Fed set to lift key interest rate

Published on World Socialist Web Site WSWS, by Nick Beams, Nov 19, 2016.

Financial markets have priced in as a virtual certainty that the US Federal Reserve will raise its base interest rate when it next meets on December 13–14. Fed chair Janet Yellen lifted expectations of a rate rise when she told a congressional hearing this week that such a move could “become appropriate relatively soon” … //

… Every increase in the value of the dollar increases the real debt burden of dollar denominated loans and impacts on the balance sheet of the companies that issued them. If investors withdraw cash, then companies and financial institutions will have difficulties in paying back debt.

In other words, emerging markets, which had previously enjoyed dollar liquidity as investors searched for yield in an environment of near-zero and even negative interest rates, could face a dollar shortage as interest rates and bond yields start to rise.

It is also far from clear what will be the impact on the two most important central banks after the US Fed—the European Central Bank (ECB) and the Bank of Japan (BoJ). The governing council of the ECB will next month set out the future of the asset purchasing program which is due to end in its current form in March 2017. ECB president Mario Draghi has indicated that there would be some form of extension, but that was before the rapid rise in bond yields that followed the Trump victory.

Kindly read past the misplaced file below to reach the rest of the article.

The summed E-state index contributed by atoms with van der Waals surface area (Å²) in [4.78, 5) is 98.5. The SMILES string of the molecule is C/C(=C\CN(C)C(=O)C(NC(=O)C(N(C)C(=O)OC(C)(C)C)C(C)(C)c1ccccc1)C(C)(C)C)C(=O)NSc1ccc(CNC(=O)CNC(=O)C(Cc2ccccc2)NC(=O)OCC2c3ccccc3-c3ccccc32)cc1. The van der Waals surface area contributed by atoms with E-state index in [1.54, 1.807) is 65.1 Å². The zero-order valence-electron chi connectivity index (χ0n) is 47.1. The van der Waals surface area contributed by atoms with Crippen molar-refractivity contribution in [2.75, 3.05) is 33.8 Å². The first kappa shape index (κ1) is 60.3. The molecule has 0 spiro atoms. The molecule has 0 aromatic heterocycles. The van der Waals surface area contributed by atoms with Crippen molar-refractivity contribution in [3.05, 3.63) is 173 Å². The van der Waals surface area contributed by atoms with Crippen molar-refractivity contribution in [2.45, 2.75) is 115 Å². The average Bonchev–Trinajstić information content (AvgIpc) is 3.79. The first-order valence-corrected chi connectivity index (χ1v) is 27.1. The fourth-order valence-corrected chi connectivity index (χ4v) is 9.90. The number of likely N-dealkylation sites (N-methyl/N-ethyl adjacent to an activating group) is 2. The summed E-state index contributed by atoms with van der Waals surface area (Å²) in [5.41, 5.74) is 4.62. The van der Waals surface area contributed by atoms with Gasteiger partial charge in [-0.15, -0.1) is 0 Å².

Similarly the Bank of Japan faces new conditions. In September, the central bank committed itself to lock in the interest rate on 10-year government bonds at zero as a central plank of its monetary policy. This week the yield went above zero for the first time since the policy was announced. If it now implements its “yield curve control” policy, a situation may well develop where Japanese government bond yields are under international pressure to rise while the BoJ is working to suppress them.

While US markets are enjoying a Trump boost, there are concerns among fiscal and monetary conservatives about the state of the international financial system and the consequences of a sharp rise in the value of the dollar … //

… (full text).


Erdogan ‘disillusioned’ with Obama’s policies, on RT, Nov 19, 2016;

Demonetisation has Left India’s Food Markets Frozen – and the Future Looks Tense, on Scroll.in, by M Rajshekhar and Abhishek Dey, Nov 18, 2016: the liquidity crisis has affected both the trade in food and the planting of the winter crop;

UN talks tangle over cash to ease climate pain for poor, on Eco-Business, Nov 18, 2016: developing countries may not get the cash they need to deal with worsening droughts, floods, storms and sea-level rise;

Greece’s Public Health Services on the brink of collapse, on Defend Democracy Press, Nov 17, 2016;

Pakistani doctor gives free medical care to millions, on The Asian Age, Nov 17, 2016: 79-year-old Dr Adibul Rizvi roams the crowded halls of his life’s work every day from 8 in the morning until midnight or later;

Why Economic Recovery Requires Rethinking Capitalism, on Institute for New Economicariana Mazzucato, Nov 15, 2016;

Forward the Commons, a unifying political vision for Europe, on open Democracy, by SOPHIE BLOEMEN and TILL GENTZSCH, Nov 14, 2016;

Die andere Wirklichkeit – Dr. Daniele Ganser, 92.53 min, von Frubi TV, er sprach am 1. Nov 2016 an der TU Dresden;

Ideas for the struggle, Organizing for Socialism in the 21st century, on Socialist Project.ca, August 2010;

… and this:

I am Sailing, from Gavin Sutherland:

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